We often hear about Sudden Infant Death Syndrome, where newborns, after being put to bed, mysteriously dies within hours, sometimes minutes. But we don’t often hear about the condition called Sudden Adult Death Syndrome.
In Oldham, SADS deprived a newborn of a life with his mother when, two days after giving birth to him via C-Section, she died.
Thirty-five-year-old Lisa Parkisson successfully gave birth to her son Zac at the Royal Oldham Hospital in June of 2014. Hours after the delivery, her family left for the evening.
They were expecting that in the coming days, they could bring Lisa home. The following morning, however, they received a devastating news.
Doctors have found Lisa in her bed at the post-natal ward of the hospital.
She was unresponsive.
Lisa with her son Zac and partner Chris, taken the day before her sudden death; Photo credit: The Daily Mail
“I walked into the room and there were about eight people all around on her,” Lisa’s father Robert told The Daily Mail. “One of them was giving her CPR. I’ve seen it on the telly before, but it was nothing like this.”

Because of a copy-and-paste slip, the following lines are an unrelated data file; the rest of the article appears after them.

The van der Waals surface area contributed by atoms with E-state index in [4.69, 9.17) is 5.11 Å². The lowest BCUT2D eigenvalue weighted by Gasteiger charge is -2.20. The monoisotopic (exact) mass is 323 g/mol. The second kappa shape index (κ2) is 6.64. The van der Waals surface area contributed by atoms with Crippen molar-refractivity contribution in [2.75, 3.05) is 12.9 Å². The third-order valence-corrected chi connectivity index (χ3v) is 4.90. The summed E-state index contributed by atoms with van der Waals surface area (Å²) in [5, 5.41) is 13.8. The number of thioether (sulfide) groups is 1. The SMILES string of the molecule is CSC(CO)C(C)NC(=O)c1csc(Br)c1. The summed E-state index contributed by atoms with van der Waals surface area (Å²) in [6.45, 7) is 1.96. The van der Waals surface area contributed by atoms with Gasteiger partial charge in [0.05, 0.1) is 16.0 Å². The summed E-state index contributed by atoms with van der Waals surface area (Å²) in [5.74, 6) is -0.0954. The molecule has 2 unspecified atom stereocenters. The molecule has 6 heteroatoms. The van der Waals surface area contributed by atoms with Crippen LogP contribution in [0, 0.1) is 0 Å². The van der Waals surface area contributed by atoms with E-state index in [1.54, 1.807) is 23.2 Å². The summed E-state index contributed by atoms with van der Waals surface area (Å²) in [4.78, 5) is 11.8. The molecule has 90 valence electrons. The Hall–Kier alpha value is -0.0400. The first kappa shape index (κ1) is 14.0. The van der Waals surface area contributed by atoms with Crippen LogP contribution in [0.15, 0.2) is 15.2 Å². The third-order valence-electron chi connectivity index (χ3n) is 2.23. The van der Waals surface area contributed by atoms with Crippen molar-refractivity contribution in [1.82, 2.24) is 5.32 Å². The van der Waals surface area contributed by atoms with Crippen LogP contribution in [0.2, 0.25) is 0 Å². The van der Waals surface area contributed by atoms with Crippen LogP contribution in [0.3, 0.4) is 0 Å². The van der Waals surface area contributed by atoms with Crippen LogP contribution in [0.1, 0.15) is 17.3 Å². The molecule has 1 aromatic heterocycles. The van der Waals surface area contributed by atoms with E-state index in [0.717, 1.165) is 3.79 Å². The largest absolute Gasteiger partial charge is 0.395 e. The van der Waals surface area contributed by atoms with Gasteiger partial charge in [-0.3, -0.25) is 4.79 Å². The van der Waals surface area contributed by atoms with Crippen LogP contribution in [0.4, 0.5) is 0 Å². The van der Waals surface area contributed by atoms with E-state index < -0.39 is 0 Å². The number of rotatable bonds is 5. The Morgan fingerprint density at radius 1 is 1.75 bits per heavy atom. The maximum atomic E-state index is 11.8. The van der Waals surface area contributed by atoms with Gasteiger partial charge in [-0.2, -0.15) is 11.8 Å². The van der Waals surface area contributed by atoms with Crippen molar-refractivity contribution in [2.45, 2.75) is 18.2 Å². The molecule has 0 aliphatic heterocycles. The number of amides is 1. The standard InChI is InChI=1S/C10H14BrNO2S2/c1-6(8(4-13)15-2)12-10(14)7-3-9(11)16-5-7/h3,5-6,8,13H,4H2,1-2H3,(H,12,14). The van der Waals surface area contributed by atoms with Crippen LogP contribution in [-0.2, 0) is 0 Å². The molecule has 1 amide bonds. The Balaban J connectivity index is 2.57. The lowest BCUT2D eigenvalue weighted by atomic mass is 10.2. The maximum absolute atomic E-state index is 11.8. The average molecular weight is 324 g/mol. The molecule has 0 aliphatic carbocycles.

Although senior doctors at the hospital believe nothing could have been done to save Lisa’s life, her family have questions still unanswered.
For example, her family was concerned about the length of time Lisa had been left in bed for hours without observation.
They were also concerned about the amount of painkillers administered to her.
“Initial reports indicated she had died as a result of an amniotic fluid embolism, yet this was ruled out by pathologists at the hearing,” said the Daily Mail report.
“Professor Sebastian Lucas, expert in pathology, said the fat embolism in her lungs had been most likely caused by ‘enthusiastic’ CPR. He and two other experts also ruled out pre-eclampsia or anaphylaxis as a cause of death.”
Ultimately experts agreed that she had died of sudden adult death syndrome.
What is SADS?
Sudden Adult Death Syndrome is caused by a disturbance in the heart’s rhythm called ventricular arrhythmia.
It strikes without rhyme or reason, affecting people at any age, even those who are fit and athletic.
SADS often exhibits no warning signs, but in other cases manifestations of dizziness or fainting spells have occurred.
Experts believe that SADS is triggered by physical or emotional stress.
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